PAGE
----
There is a growing skills gap and labour shortage threatening the delivery of sustainable communities and the public sector is finding increasing difficulty in competing with the private sector. A study commissioned by the Academy for Sustainable Communities ‘Mind the Gap’ has identified a lack of skills in the existing workforce and difficulties in recruiting sufficient people to meet future demand.
The greatest increases in labour shortages will be amongst landscape architects, urban designers, architects, sustainable development specialists, regeneration professionals and planners, reflecting the increased role of master planners and the emphasis on sustainable development in policy and practice. The levels of project management and financial management are also increasingly giving concern.
Competition for good professionals is both strong and increasing and private sector firms are consistently better able to attract scarce candidates. In comparison to the public sector there are fewer recruitment barriers. Government spending and employment policy affect how the public sector is able to organise their recruitment and the result is that staff levels in many public sector bodies are lower than ideal. The private sector is also staffed with a younger workforce.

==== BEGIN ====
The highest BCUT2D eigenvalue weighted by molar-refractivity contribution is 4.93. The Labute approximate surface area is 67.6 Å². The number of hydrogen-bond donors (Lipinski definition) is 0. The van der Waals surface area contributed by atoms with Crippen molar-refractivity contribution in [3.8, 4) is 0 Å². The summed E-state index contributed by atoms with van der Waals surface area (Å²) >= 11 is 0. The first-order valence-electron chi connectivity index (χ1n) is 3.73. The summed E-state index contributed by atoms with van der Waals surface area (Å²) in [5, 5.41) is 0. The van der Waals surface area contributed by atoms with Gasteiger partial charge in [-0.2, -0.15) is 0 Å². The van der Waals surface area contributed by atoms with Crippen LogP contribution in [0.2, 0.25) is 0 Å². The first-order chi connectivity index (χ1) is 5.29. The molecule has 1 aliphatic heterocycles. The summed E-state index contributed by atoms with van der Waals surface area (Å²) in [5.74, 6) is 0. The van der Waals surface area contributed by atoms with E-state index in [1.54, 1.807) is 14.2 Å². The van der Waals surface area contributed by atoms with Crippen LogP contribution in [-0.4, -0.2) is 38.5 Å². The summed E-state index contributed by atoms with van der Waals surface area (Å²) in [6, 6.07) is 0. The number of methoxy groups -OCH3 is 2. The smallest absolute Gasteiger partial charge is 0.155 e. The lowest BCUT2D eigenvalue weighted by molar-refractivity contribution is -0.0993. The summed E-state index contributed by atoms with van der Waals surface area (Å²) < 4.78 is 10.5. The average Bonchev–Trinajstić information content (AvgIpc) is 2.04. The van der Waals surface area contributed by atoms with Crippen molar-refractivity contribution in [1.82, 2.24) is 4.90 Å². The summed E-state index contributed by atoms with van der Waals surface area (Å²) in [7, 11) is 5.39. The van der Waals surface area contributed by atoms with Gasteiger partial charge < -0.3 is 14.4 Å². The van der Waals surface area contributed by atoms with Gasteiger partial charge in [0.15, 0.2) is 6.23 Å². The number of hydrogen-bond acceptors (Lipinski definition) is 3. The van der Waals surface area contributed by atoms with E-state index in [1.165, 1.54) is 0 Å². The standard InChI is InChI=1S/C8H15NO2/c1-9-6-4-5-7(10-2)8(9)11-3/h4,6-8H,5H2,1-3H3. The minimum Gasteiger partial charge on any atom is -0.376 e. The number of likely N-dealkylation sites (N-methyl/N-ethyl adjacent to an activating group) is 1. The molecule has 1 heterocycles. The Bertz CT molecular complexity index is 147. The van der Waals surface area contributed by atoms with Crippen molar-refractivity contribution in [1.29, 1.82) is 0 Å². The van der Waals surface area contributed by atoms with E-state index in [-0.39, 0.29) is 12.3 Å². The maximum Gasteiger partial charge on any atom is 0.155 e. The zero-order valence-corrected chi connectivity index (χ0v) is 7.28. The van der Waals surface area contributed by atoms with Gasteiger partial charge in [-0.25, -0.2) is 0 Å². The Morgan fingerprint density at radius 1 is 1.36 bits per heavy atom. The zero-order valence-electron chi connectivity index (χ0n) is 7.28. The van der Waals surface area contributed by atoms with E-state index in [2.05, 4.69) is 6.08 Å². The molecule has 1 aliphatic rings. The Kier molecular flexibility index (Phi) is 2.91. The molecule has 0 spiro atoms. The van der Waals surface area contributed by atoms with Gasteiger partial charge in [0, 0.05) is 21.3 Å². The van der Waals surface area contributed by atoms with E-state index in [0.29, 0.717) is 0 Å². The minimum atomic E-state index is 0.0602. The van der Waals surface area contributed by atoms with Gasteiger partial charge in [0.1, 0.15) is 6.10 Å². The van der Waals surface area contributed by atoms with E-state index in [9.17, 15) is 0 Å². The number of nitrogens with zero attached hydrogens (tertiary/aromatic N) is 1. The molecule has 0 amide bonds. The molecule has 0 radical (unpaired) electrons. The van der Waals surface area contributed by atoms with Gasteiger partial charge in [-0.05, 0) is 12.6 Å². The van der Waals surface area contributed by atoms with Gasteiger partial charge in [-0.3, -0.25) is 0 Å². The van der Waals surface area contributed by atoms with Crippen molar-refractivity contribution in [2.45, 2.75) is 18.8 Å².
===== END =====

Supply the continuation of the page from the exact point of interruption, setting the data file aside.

Difficulties in recruitment and retention in the public sector are leading to the increasing use of consultants. People interviewed in the study described the primary importance of project management skills, because so much expertise is being bought in. The use of consultants extends across both large-scale delivery agencies and smaller scale projects which focused on the liveability elements of the sustainable communities agenda such as development of community strategies.
The survey report urges more effort in attracting new recruits and retaining them by providing attractive ongoing opportunities, including continuous professional development. The Academy will continue to promote sustainable communities professions by raising the profile of occupations and by providing enhanced entry routes for all ages. It will work with other relevant bodies, including Sector Skills Councils, professional institutes and the local government sector, to add value to each other’s work.
The report offers no response to the issue of the private sector attracting scarce candidates at the expense of the public sector.